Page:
This weekend was a pretty typical one--busy, lots of stuff going on, lots of responsibility for me--but nothing unusual for probably any ordinary mom. I had a lot of errands to run after work on Friday, and I've got a number of books in my "queue"--both to read and some to review. In fact on Friday night I wanted Darren to take a picture of me because, while I usually have two or three books I'm reading at any given time, that night I was sitting in bed with one book open on my lap and another in my hands, reading both of them.
Saturday morning I got up and got Lucy ready for a birthday party at 10. It was a dress-up party, so here she is:
While she was gone, Elaine and I went to a greenhouse to get a gift certificate for my dad whose birthday is the 30th. He and my mom were coming over at 1:00. Then my mom and I were going to a play. (It was fantastic--a lost Agatha Christie play called "A Daughter's A Daughter," and I think it is the first time it has ever been performed.) Before they came, I had to give the house at least a rudimentary cleaning since it was a disaster (I don't know how it got that way. It was just immaculate for Easter.) By the time Elaine and I got home, it was time for me to pick up Lucy from the party (which was about 1/2 a block away). I ran over and stayed for maybe 10 or 15 minutes.
We walked in the back door, and two things registered with me instantly. One was that it smelled really good, as if someone had just cleaned the kitchen. The other was that Lucy ran in the dining room and demanded, "What's Elaine doing in the naughty chair?" I walked in the kitchen and saw Darren standing there, trying to figure out what to do for Elaine had taken the opportunity in my absence to decorate the kitchen with 3/4 of a bottle of Palmolive. This is her, telling me she's sorry. You can see she is filled with remorse (note the Palmolive on her outfit).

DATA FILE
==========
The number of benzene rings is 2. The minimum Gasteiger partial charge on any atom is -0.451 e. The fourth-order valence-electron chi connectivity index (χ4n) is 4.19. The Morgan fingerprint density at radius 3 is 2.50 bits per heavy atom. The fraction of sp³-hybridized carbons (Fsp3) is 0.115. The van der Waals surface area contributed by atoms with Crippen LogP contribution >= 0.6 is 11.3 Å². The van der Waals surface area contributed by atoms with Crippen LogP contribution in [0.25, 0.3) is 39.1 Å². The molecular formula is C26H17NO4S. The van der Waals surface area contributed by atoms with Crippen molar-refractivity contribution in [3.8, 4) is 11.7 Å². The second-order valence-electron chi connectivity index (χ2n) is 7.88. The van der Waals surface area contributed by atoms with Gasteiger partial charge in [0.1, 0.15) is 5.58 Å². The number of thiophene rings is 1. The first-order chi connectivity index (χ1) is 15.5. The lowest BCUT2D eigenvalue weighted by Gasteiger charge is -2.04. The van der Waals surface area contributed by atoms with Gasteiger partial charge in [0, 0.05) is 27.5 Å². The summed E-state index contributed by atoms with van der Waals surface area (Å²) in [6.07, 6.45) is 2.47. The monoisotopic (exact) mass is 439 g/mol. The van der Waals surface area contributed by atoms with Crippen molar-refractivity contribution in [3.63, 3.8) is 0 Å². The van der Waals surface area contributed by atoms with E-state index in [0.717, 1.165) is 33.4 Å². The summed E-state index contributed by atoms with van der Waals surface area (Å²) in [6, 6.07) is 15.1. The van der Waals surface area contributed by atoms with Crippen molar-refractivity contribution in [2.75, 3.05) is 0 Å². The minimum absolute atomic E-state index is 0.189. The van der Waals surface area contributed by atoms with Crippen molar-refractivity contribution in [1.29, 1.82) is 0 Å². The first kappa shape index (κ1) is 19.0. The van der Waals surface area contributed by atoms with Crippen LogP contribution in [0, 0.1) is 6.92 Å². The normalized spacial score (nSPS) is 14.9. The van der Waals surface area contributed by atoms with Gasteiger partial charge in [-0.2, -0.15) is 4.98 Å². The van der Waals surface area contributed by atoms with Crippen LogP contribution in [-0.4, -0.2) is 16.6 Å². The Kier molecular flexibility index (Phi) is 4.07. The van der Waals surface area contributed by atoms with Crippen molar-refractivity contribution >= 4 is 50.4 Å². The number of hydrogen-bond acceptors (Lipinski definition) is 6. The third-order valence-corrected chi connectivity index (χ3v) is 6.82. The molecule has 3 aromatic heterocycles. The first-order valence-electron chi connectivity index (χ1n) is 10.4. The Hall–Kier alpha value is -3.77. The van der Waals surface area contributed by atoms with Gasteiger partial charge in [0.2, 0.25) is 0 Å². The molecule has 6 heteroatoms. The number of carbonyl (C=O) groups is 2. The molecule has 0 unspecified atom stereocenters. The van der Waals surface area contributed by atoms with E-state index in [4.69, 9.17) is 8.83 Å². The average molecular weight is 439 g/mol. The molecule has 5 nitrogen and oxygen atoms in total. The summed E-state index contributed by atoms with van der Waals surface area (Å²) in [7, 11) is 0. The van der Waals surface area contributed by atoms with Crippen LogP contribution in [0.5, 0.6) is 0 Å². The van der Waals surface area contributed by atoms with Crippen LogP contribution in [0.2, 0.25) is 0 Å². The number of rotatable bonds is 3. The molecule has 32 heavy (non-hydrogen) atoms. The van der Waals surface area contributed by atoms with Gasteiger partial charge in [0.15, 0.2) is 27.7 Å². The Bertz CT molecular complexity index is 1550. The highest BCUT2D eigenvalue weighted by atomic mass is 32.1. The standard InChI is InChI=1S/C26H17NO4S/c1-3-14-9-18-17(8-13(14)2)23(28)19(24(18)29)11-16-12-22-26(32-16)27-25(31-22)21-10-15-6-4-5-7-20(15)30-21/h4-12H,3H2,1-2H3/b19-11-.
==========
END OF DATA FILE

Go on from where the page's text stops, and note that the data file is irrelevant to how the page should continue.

I eventually got all of the downstairs straightened up and just gave up on the upstairs and closed all the doors. My mom and I left for the play, and I spent the ride (after accidentally running through a red light) chattering away to her about the morning and how I hadn't wrapped Dad's present yet, and my work, and oh, I had made the ice cream pies for dessert but I hadn't gotten any of the topping on, and the books I was reading, and also how I needed to make something for the church potluck tomorrow and on and on. When Lucy does this kind of thing to me, I call it "4-year-old stream of consciousness." When I do it to my mom, I prefer to think of it as Joycean, but really? it's just 38-year-old stream of consciousness.
When we got out of the car and were walking across the parking lot, my mom said to me, half laughing and half serious, "Honey? Do you think you have too much of a life? I used to worry about you because you might not have had enough of one, but now I think you might have too much life!"
Then we laughed and laughed.
I thought about it though throughout the day. She's right. I do have too much of a life. Most days I feel like I'm barely keeping my head above water. I am a person who loves quiet and serenity and peace and order. I need a lot of time to myself in order to read and just think about ideas and just be. I'm an introvert. But now my life is filled with disorder and multi-tasking and running and crisis control (case in point: this afternoon Elaine wanted to go upstairs and see Daddy who was taking a nap. The next thing I knew, I heard piercing screams. She had fallen off the bed and cut the corner of her eye and hit the back of her head--now she has a big knot that matches Lucy's).
As I was thinking of my too-much life, I remembered how it used to be. The days I had all the peace and quiet and order I could ever want, and what I really wanted was a baby of my own. I didn't know if I could or would ever have one. The hard times I have spent either searching for a job or working at a job I hate. The two years we spent here after we moved completely alone and not knowing anyone, never meeting people and not having a church or friends.
I tried as much as I could to give what I had, my hopes and dreams and wishes, to Him. And this is what He has given me--more than I can hold, brown sugar packed down to keep fitting more into the cup. Yes, sometimes it IS a too-much life. But I am loving this life, all of it, as it spills over into my lap.